The Cambridge Riots of 1963 and 1967
In the early 1960s, the pattern of peaceful sit-ins to protest unequal
public accommodations and racial discrimination began to shift toward angrier
and more violent protests. Cambridge resident Gloria Richardson, a recent
Howard graduate, quickly became a local leader advocating more militant
boycotts and sit-ins. While peaceful protests were generally tolerated as long
as they did not impede access to buildings and accommodations, the
transformation towards more aggressive protesting resulted in police action
and arrests. In June 1963, Cambridge Mayor Calvin Mawbray asked Richardson to
stop the demonstrations in exchange for end to the arrests of protestors, but
Richardson angrily refused. On June 11, 1963, the town erupted into violent
rioting after black youths began throw rocks at white-owned businesses. After
shooting broke out between the opposing elements, Governor Tawes declared
martial law and troops arrived in Cambridge to restore order.
When talks between Richardson and state officials broke down, U.S. Attorney
General Robert Kennedy negotiated a deal that would provide immediate equal
access for blacks in public accommodations in Cambridge in return to a
one-year moratorium on demonstrations. Although Kennedy thought Richardson had
accepted the deal, Richardson publicly announced the civil rights gains
achieved while denying that she had made any promises to end the
demonstrations. In response, Governor Tawes dispatched additional troops
to Cambridge. An open accommodation amendment to the city charter failed to
pass, but the passage of state and federal laws brought the issue to a close.
Throughout the country, militant rioting and demonstrations continued. On
July 24, 1967, the National State Rights Party held a rally in Cambridge
during which H. Rap Brown delivered a now famous speech advocating increased
violence and unrest:
Ain't no need in the world for me to come to Cambridge and I see all
them stores sitting up there and all them honkies owns them. You got to own
some of them stores. I don't care if you have to burn him down and run him
out. You'd better take over them stores. The streets are your. Take 'em.
They gave you the streets a long time ago; before they gave you houses. Then
gave you the streets. So, we own the streets. Take 'em....
Immediately after Brown left town, fires broke out in the black wards of
Cambridge. White firemen refused to enter the area without police protection.
Black leaders appealed for help, but in the end, two blocks of the black
district burned to the ground. The militant movement in Cambridge was crushed
and Richardson left town. In September, H. Rap Brown was indicted for arson
and inciting a riot. Brown jumped bail and continued the movement underground,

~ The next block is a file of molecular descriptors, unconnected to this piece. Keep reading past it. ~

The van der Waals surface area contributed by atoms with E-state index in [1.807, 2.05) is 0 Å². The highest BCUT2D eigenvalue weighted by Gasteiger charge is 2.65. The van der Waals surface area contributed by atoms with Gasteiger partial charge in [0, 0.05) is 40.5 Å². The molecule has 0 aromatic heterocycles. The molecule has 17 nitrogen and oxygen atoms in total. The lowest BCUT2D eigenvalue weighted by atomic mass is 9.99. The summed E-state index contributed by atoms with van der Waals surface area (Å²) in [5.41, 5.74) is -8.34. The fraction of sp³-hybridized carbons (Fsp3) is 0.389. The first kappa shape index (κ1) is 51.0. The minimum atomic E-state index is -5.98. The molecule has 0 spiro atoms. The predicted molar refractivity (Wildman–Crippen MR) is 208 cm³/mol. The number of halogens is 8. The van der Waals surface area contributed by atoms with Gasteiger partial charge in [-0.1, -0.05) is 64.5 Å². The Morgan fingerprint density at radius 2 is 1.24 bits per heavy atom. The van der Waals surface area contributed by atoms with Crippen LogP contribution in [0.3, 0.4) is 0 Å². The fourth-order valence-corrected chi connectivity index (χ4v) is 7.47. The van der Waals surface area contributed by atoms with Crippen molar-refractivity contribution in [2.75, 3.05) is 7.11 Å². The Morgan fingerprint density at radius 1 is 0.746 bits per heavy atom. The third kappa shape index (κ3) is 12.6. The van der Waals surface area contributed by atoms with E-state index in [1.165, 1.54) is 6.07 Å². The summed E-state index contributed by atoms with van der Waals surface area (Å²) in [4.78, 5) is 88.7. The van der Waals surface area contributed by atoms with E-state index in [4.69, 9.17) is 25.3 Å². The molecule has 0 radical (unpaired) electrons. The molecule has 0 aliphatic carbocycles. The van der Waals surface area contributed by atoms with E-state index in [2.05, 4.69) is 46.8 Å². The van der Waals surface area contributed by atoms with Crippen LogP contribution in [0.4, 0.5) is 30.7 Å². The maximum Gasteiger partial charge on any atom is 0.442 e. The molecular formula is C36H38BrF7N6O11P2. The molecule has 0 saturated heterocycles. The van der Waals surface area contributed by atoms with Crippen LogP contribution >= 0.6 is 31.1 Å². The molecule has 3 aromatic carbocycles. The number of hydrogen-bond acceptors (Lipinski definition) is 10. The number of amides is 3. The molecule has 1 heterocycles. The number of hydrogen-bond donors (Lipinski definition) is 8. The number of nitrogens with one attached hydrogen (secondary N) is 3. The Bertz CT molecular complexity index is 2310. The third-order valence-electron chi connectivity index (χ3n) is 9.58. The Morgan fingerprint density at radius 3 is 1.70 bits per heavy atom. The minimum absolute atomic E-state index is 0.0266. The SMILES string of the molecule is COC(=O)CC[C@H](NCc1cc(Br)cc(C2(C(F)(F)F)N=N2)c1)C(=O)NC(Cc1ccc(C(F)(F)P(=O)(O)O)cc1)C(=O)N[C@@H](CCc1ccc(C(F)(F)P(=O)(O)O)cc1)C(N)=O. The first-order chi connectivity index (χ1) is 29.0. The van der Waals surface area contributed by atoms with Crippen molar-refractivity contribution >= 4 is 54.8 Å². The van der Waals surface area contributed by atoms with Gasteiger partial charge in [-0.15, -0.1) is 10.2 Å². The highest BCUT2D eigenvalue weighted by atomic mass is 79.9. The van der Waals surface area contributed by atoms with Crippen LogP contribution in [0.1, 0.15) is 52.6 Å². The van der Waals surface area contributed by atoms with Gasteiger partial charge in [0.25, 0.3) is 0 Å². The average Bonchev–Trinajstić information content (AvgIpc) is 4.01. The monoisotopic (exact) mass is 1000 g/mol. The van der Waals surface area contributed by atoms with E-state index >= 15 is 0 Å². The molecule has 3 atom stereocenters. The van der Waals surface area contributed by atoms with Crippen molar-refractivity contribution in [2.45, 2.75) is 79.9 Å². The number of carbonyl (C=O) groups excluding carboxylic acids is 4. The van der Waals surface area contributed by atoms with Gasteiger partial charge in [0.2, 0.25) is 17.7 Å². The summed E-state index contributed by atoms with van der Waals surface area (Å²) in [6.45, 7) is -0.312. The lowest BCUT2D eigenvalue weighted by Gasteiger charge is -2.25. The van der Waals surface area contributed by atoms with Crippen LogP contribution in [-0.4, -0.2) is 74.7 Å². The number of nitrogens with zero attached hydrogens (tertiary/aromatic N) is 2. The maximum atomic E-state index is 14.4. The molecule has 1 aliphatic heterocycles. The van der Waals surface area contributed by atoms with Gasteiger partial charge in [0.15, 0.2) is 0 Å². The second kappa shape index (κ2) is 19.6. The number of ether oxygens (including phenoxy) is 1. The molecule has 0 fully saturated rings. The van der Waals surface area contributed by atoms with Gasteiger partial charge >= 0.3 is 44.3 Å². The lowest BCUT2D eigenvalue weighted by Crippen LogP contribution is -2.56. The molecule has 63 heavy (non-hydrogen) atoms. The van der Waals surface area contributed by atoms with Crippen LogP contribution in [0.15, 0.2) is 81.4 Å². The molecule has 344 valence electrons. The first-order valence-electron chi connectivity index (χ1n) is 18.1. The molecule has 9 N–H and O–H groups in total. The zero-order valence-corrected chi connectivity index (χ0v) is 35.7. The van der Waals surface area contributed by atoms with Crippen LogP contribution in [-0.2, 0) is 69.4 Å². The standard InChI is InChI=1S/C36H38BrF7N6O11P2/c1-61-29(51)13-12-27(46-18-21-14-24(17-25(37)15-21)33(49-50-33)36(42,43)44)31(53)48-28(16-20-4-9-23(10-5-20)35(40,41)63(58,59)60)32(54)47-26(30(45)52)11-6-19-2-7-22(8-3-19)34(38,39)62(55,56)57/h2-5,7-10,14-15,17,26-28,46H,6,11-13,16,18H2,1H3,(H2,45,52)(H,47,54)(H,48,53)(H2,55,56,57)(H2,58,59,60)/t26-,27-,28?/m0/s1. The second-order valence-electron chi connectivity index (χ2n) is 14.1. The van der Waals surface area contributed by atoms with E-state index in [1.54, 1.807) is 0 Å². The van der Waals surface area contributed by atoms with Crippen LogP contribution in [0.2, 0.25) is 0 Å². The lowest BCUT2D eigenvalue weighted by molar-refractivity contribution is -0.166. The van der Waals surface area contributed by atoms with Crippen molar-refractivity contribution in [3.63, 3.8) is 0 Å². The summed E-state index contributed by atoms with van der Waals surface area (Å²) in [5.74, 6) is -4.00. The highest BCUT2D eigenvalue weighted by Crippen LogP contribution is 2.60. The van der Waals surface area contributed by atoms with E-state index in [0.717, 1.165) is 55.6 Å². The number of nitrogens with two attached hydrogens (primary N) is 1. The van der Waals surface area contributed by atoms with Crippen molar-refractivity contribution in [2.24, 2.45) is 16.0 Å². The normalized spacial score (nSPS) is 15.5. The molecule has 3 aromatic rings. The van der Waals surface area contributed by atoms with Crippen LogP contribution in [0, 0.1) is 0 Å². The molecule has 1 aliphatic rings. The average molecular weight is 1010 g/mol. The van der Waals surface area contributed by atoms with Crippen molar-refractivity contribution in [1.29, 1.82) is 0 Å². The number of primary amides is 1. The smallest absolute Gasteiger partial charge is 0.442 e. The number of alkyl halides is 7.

but was captured in 1971 after a shoot-out with police in New York.
National History Standards
Materials compiled in this document can be used by educators to fulfill the
History Standards for Grades 5-12:
Era 9: Postwar United States (1945 to early 1970s)
STANDARD 4: The struggle for racial and gender
equality and for the extension of civil liberties.
Standard 4A: The student understands the “Second
Reconstruction” and its advancement of civil rights.
9-12: Assess the reasons for and effectiveness of the
escalation from civil disobedience to more radical protest in the civil
rights movement. [Marshal evidence of antecedent circumstances]
COLLECTIONS (Maryland State Archives Map Collection) Map of Cambridge,
ca. 1960. Highways of Dorchester County, Maryland Department of
Transportation. MSA SC 1427-215, MSA SC 2221-12-16.
collation of transcripts of a speech given by H. Rap Brown on 24 July
1967 in Cambridge Maryland, by Lawrence Peskin and Dawn Almes, and a
recording of part of the speech provided by Wayne E. Page, MSA
COUNTY CIRCUIT COURT (Criminal Papers) #2116 Maryland vs. H. Rap
Brown, September 1967, MSA T 2091. The Annotated Code of the
Public General Laws of Maryland Horace E. Flack, ed., Vol 1, Sec. 7,
Art. 27 (Baltimore: King Bros. Inc., 1952). ATTORNEY GENERAL (Criminal
Investigation Papers) #1028, 1968, transcript of reports concerning H.
Rap Brown's speech, MSA T 2094, MSA SC 2221-12-12.
newspaper accounts relating to the arrest of H. Rap Brown, MSA SC
2520, MSA SC 2221-12-35.
from Die Nigger Die! by H. Rap Brown (New York: Dial Press,
1969), MSA SC 2221-12-13.
from the Addresses and State Papers of Spiro T. Agnew (Annapolis: State of Maryland, 1975), MSA SC 2221-12-6.
(General File) Letters to and from Delegate Aris Allen in 1968
concerning Governor Agnew's remarks to the African American leadership
in Baltimore, 11 April 1968. MSA S 1041-1713, MSA SC
Brugger, Robert. "Land of Pleasant Living" In Maryland: A
Middle Temperament. Baltimore: The Johns Hopkins University Press in
association with the Maryland Historical Society, 1988.
Callcott, George. "The Black Revolution" In Maryland &
America 1940-1980. Baltimore: The Johns Hopkins University Press , 1985.
Foeman, Anita K. "Gloria
Richardson: Breaking the Mold" Journal of Black Studies, Vol.
26, No. 5, Special Issue: The Voices of African American Women in the Civil
Rights Movement. (May, 1996), pp. 604-615.
Levy, Peter B. Civil War on Race Street: The Civil Rights Movement in
Cambridge, Maryland. University Press of Florida, 2003.
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The Archives of Maryland Documents for the Classroom series of the
Maryland State Archives was designed and developed by Dr. Edward C. Papenfuse
and Dr. M. Mercer Neale and was prepared with the assistance of R. J.
Rockefeller, Lynne MacAdam and other members of the Archives staff. MSA SC
2221-12. Publication no. 2395.
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